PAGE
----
The hon. Gentleman also raised the question of fraud against the public purse—benefit fraud for example. I agree that we need to tackle such fraud, and the RUC recently undertook a survey of criminality against the public purse. The social security system is now devolved, and it no longer falls to the Secretary of State or me to take on his suggestion about the need for centralised records. I am sure that he will make his views on that known to the Assembly.

Mr. William Ross: Some parts of the system have been centralised to Newcastle and other parts to elsewhere, so it is not a question of it all being devolved to Northern Ireland. Certain things for the whole of the United Kingdom are centralised in Great Britain.

Mr. Ingram: I accept that. I do not claim to be an expert on all aspects of social security, but I know that my right hon. Friend the Secretary of State for Social Security has introduced specific measures to tackle benefit fraud. Everyone is aware of its extent, and we need more sophisticated systems and tracking approaches. That will not come overnight. It needs careful consideration and resources, but the Government's intention is clear: we are determined to stamp out fraud. I know that the hon. Gentleman would agree about the important role played by the RUC to date in conducting the survey into criminality in the public sector in Northern Ireland, which will help all agencies—not only in Northern Ireland, but in a wider net. Initiatives that are taken in Northern Ireland might help the UK in general; equally, matters developed elsewhere in the UK might assist us in Northern Ireland.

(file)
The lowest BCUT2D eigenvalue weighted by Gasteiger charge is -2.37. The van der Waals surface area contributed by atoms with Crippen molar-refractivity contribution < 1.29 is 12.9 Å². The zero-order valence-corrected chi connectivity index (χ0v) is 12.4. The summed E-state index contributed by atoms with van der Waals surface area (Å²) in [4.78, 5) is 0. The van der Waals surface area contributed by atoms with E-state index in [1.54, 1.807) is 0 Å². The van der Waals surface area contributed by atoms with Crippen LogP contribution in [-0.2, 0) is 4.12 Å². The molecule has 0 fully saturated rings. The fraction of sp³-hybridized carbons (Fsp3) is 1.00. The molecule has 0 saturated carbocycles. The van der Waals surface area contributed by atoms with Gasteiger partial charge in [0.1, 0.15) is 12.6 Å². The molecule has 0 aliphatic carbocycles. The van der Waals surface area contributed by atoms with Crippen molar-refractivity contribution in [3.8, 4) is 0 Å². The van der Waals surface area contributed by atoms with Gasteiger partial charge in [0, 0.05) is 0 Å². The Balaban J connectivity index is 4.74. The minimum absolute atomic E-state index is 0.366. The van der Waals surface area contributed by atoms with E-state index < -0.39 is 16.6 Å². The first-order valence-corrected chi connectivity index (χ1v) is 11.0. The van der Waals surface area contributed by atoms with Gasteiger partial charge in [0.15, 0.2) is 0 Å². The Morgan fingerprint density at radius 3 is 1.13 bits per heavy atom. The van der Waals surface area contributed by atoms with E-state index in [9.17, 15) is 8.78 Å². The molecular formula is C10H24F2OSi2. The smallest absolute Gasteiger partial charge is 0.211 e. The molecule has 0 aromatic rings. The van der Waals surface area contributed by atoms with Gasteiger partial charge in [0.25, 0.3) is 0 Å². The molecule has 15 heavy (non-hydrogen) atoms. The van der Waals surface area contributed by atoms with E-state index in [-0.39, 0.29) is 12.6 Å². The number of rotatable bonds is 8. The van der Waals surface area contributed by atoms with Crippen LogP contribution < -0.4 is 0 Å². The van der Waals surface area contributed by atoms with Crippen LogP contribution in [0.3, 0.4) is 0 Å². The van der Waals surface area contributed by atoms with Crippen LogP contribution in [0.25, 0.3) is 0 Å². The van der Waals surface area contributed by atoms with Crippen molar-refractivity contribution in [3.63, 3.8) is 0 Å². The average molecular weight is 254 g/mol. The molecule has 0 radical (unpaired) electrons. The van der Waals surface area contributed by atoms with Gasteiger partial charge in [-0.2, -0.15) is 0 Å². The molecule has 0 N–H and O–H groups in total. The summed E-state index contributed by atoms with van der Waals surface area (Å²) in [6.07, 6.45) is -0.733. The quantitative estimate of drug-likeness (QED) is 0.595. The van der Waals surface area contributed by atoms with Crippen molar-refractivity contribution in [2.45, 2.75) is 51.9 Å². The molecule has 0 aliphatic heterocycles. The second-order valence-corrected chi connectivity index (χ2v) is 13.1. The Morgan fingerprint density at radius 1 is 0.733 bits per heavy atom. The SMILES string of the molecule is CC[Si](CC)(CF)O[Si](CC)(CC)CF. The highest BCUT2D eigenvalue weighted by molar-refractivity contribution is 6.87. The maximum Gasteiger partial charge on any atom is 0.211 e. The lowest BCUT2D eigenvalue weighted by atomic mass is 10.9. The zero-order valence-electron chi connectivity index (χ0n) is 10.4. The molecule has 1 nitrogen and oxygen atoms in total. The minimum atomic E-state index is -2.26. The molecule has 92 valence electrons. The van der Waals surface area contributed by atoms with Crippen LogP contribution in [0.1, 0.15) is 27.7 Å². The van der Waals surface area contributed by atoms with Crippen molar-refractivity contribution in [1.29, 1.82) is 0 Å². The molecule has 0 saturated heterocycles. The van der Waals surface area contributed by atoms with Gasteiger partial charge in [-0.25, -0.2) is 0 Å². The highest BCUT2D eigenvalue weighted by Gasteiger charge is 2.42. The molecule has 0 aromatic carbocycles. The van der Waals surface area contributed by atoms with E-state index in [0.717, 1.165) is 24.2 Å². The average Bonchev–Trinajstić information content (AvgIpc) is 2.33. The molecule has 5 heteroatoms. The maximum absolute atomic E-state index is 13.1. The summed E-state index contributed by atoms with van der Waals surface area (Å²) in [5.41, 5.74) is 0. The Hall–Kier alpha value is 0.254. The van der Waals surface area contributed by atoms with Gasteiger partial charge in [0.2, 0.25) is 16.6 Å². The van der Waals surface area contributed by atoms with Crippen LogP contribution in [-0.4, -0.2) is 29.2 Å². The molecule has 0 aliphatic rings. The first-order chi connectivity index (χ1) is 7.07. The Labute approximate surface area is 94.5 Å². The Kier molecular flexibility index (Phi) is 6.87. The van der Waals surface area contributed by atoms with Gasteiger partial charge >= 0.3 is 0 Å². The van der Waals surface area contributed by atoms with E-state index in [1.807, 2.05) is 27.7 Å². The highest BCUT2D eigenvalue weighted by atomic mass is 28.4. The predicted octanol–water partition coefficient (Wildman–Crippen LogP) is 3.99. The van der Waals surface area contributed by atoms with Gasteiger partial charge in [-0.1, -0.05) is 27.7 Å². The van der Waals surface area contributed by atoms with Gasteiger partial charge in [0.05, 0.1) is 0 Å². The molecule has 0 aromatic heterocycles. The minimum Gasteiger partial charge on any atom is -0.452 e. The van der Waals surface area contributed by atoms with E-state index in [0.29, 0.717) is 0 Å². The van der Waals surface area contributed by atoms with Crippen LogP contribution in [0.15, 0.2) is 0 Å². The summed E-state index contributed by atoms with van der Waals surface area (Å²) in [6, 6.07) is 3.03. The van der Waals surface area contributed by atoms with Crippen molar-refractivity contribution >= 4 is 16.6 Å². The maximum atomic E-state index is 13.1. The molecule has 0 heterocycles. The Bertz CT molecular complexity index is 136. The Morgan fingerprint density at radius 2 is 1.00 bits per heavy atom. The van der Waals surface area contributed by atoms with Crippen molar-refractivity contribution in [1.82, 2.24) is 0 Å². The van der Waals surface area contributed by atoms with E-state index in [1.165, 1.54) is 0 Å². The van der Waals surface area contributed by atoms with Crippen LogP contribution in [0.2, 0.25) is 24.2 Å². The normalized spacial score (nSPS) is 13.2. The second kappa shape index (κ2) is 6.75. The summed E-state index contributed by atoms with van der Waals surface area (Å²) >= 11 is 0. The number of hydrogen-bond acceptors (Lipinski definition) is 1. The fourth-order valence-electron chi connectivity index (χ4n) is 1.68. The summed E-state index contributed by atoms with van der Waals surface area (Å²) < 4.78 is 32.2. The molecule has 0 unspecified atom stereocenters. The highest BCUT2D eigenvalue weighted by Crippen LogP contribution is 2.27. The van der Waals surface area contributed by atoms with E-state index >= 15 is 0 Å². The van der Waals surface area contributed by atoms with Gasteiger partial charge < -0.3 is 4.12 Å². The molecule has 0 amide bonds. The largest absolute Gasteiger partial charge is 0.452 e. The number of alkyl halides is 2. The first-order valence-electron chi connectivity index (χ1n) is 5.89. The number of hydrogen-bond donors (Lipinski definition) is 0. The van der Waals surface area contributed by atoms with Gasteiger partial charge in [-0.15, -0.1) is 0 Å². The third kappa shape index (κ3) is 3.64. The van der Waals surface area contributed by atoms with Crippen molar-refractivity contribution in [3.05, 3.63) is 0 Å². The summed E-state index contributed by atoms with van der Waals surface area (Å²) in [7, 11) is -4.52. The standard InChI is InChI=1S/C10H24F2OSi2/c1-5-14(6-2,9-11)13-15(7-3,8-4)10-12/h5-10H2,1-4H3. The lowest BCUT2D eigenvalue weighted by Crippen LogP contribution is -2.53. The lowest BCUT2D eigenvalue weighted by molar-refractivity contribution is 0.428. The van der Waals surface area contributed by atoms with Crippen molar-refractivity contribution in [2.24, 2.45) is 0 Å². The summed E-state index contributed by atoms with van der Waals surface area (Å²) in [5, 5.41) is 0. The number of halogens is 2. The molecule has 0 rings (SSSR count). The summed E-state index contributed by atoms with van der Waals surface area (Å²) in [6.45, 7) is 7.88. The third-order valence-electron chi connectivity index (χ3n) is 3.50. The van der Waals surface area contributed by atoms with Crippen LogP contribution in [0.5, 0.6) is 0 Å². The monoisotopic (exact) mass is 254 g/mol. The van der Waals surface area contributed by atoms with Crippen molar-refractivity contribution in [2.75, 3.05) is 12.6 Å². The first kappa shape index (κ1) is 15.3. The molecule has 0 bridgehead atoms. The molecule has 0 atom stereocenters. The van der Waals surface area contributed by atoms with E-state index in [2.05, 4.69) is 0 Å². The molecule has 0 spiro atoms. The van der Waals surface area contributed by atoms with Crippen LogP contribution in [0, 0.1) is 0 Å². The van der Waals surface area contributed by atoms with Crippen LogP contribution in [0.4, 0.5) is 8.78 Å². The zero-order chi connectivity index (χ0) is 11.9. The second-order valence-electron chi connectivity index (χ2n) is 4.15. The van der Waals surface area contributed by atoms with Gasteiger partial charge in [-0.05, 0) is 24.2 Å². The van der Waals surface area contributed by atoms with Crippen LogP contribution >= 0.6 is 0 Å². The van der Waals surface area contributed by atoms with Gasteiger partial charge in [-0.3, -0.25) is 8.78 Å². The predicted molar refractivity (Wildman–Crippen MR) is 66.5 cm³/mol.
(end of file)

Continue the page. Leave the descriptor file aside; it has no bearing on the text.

We have had a useful, albeit short, debate. I welcome the hon. Gentleman's acceptance of the order on behalf of his party. He is right that we wish those with responsibility for taking forward the investigations and the implementation of the order well in their endeavours, because it will help every one of us and make Northern Ireland a better place in which to live.

Question put and agreed to.


    That the Committee has considered the proposal for a draft Financial Investigations (Northern Ireland) Order 2001.

        Committee rose at twenty-four minutes past Three o'clock.

The following Members attended the Committee:
McWilliam, Mr. John (Chairman)
Beggs, Mr.
Browne, Mr.
Ellman, Mrs.
Godman, Dr.
Jackson, Helen
McIsaac, Shona
Moran, Ms.
O'Brien, Mr. Bill
Pound, Mr.
Ross, Mr. William
Taylor, Mr. John M.
Thomas, Mr. Gareth R.
Thompson, Mr.
The following also attended, pursuant to Standing Order No. 109(4): {**c**}
Dowd, Mr. Jim (Lord Commissioner to the Treasury)Ingram, Mr. Adam (Minister of State, Northern Ireland Office)

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Prepared 22 March 2001